Case C-137/12, Commission v Council – exclusive competence in conditional access services?

Did the EU Council’s Decision to sign the Council of Europe’s Conditional Access Services Convention have the correct legal base? Should not the Council have based its Decision on a Treaty provision which grants the EU Commission exclusive competence to sign a trade-related Convention?

Facts

Pay-TV channels are often encrypted. A viewer will need a decoder card to decrypt the programme-carrying signals. The use of decoder cards is in part already regulated by EU legislation; for example, in 1998 the EC created Directive 98/84 on the legal protection of services based on, or consisting of, conditional access. However, in 2001 the Council of Europe passed its own similarly-named Convention (ETS No. 178). And Article 12 of the Council of Europe’s Convention expressly allows the EU to sign the Convention.

A decade later, the EU Council decided that the EU should sign up (Council Decision 2011/853/EU). However, the Council’s Decision proved controversial. The Council took the view that the EU Commission could not sign the Convention on the basis of the Commission’s exclusive competence because, in the Council’s view, this was a ‘mixed agreement’.

The EU Council’s position is explained in more detail in a letter written by the Dutch Ministry of Education, Culture and Science to the Dutch Parliament dated 22 December 2011. According to the letter, the Member States felt that the EU Commission could sign the Convention in its entirety save for Article 6 of the Convention. Article 6 concerns the adoption of measures for the confiscation of materials used for piracy. This Article allows not only administrative law to be used but also criminal law. As such, Article 6 of the Convention is more detailed than the corresponding provision of the EU Directive.

The Dutch Ministry’s letter explains that the EU’s signature of the Convention would be the first time that the EU would accede to the criminal law part of a multilateral treaty. This makes it politically sensitive. The Ministry’s letter goes on to say that since the EU has not exercised its internal competence in the area covered by Article 6 of the Convention, the Member States retain and remain competent in the area. Accordingly, the Member States should sign Article 6 of the Convention. Given that Member States would need to adjust their domestic legislation, the correct basis for the Council’s Decision was Article 114 TFEU, which relates to the internal market. The Council’s Decision should not be based on Article 207, which relates to external trade.

Pleas in law and main arguments
In March 2012, the EU Commission brought an action against the EU Council seeking to annul the Council’s Decision. According to the Curia website:

By its first plea, the Commission claims that Article 114 TFEU is not an appropriate legal basis for the adoption of the contested decision. According to the applicant, the decision should have been based on Article 207(4) TFEU which authorises the Council to conclude international agreements in the field of the common commercial policy, as defined in Article 207(1) TFEU. The present convention does not aim to ‘improve the functioning of the internal market’, its principal objective being to ‘facilitate’ or ‘promote’ the provision of services based on conditional access between the European Union and other European countries. It would have a direct and immediate effect on the provision of services based on conditional access and on the trade in illicit devices and on the services relating to those devices. Consequently, the convention falls within the scope of the common commercial policy.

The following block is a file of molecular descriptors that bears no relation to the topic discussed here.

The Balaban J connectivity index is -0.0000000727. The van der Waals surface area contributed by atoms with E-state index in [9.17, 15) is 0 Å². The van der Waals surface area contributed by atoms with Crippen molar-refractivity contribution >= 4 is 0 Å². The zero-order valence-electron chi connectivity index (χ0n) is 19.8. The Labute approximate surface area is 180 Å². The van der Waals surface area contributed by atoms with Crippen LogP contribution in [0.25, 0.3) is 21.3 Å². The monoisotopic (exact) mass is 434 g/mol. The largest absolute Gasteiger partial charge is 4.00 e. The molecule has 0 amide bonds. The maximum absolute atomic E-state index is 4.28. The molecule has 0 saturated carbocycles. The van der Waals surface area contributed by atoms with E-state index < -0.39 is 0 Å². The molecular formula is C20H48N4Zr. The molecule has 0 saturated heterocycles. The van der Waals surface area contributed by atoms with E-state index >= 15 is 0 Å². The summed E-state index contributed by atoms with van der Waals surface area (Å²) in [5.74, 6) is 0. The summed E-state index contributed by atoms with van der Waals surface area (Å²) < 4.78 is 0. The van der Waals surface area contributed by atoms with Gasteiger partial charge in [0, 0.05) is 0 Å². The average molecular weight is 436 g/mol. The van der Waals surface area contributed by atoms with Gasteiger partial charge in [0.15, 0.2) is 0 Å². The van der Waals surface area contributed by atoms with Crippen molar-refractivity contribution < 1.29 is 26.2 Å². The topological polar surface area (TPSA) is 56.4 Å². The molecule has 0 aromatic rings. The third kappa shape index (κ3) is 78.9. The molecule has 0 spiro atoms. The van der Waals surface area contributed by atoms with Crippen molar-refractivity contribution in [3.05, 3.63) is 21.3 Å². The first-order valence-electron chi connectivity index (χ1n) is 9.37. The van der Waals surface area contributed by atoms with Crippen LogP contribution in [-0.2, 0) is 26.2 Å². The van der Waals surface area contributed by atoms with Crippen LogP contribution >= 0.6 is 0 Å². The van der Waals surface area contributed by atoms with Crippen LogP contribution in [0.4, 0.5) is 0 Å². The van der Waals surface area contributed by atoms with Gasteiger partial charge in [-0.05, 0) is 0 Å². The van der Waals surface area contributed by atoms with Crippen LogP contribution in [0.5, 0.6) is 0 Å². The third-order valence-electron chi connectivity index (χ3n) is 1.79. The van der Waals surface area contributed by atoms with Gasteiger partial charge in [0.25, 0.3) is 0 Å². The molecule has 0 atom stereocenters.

By its second plea, the applicant claims that the European Union’s exclusive external competence (Article 2(1) and 3(1) and (2) TFEU) has been infringed because the Council considered that the conclusion of the convention did not fall within the European Union’s exclusive competence whereas the convention falls within the common commercial policy or, in any case, that the conclusion of the convention is capable of affecting common rules or of altering their scope.

Update
After having heard Kokott AG, the President of the Court handed down an Order on 6 August 2012 allowing interventions in support of the Council to be made from The Netherlands, Poland, Sweden, France, and the United Kingdom. In support of the Commission, submissions from the European Parliament will be permitted.

Update – 5 August 2014
Judgment
A version of the CJEU’s judgment in Case C-137/12, Commission v Council ECLI:EU:C:2013:675 is reproduced below. The reproduction is not authentic. Only the versions of the document published in the ‘Reports of Cases’ or the ‘Official Journal of the European Union’ are authentic. The source of the reproduction is the Eur-Lex Europa web site. The information on that site is subject to a disclaimer and a copyright notice.

 

JUDGMENT OF THE COURT (Grand Chamber)

22 October 2013 *()

(Action for annulment – Council Decision 2011/853/EU – European Convention on the legal protection of services based on, or consisting of, conditional access – Directive 98/84/EC – Legal basis – Article 207 TFEU – Common commercial policy – Article 114 TFEU – Internal market)

In Case C‑137/12,

ACTION for annulment under Article 263 TFEU, brought on 12 March 2012,

European Commission, represented by E. Cujo and by I. Rogalski, R. Vidal Puig and D. Stefanov, acting as Agents, with an address for service in Luxembourg,

applicant,

supported by:

European Parliament, represented by D. Warin and J. Rodrigues, acting as Agents,

intervener,

v

Council of the European Union, represented by H. Legal and J.-P. Hix and by R. Liudvinaviciute-Cordeiro, acting as Agents,

defendant,

supported by:

French Republic, represented by G. de Bergues and D. Colas and by N. Rouam, acting as Agents,